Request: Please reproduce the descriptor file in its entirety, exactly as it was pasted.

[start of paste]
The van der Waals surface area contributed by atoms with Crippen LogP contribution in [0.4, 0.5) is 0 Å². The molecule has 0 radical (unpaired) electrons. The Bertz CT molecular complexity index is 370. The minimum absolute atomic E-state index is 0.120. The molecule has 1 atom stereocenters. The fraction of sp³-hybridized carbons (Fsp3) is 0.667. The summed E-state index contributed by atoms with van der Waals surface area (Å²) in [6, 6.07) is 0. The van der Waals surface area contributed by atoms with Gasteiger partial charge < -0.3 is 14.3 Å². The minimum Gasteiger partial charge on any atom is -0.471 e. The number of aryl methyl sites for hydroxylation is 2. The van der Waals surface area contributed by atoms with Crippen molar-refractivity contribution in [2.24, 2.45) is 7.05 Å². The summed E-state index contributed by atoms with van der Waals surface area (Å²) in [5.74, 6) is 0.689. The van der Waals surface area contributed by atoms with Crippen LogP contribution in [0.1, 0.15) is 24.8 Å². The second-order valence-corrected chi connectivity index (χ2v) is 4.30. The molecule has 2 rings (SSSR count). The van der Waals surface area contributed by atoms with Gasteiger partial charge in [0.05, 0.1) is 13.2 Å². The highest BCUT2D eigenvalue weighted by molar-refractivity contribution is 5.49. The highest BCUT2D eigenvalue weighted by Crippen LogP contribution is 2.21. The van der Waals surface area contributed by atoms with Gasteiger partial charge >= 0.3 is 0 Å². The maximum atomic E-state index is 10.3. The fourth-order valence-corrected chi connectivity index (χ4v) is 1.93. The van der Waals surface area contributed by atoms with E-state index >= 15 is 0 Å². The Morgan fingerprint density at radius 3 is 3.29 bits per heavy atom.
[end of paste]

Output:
The van der Waals surface area contributed by atoms with Crippen LogP contribution in [0.4, 0.5) is 0 Å². The molecule has 0 radical (unpaired) electrons. The Bertz CT molecular complexity index is 370. The minimum absolute atomic E-state index is 0.120. The molecule has 1 atom stereocenters. The fraction of sp³-hybridized carbons (Fsp3) is 0.667. The summed E-state index contributed by atoms with van der Waals surface area (Å²) in [6, 6.07) is 0. The van der Waals surface area contributed by atoms with Gasteiger partial charge < -0.3 is 14.3 Å². The minimum Gasteiger partial charge on any atom is -0.471 e. The number of aryl methyl sites for hydroxylation is 2. The van der Waals surface area contributed by atoms with Crippen molar-refractivity contribution in [2.24, 2.45) is 7.05 Å². The summed E-state index contributed by atoms with van der Waals surface area (Å²) in [5.74, 6) is 0.689. The van der Waals surface area contributed by atoms with Crippen LogP contribution in [0.1, 0.15) is 24.8 Å². The second-order valence-corrected chi connectivity index (χ2v) is 4.30. The molecule has 2 rings (SSSR count). The van der Waals surface area contributed by atoms with Gasteiger partial charge in [0.05, 0.1) is 13.2 Å². The highest BCUT2D eigenvalue weighted by molar-refractivity contribution is 5.49. The highest BCUT2D eigenvalue weighted by Crippen LogP contribution is 2.21. The van der Waals surface area contributed by atoms with Gasteiger partial charge >= 0.3 is 0 Å². The maximum atomic E-state index is 10.3. The fourth-order valence-corrected chi connectivity index (χ4v) is 1.93. The van der Waals surface area contributed by atoms with E-state index >= 15 is 0 Å². The Morgan fingerprint density at radius 3 is 3.29 bits per heavy atom.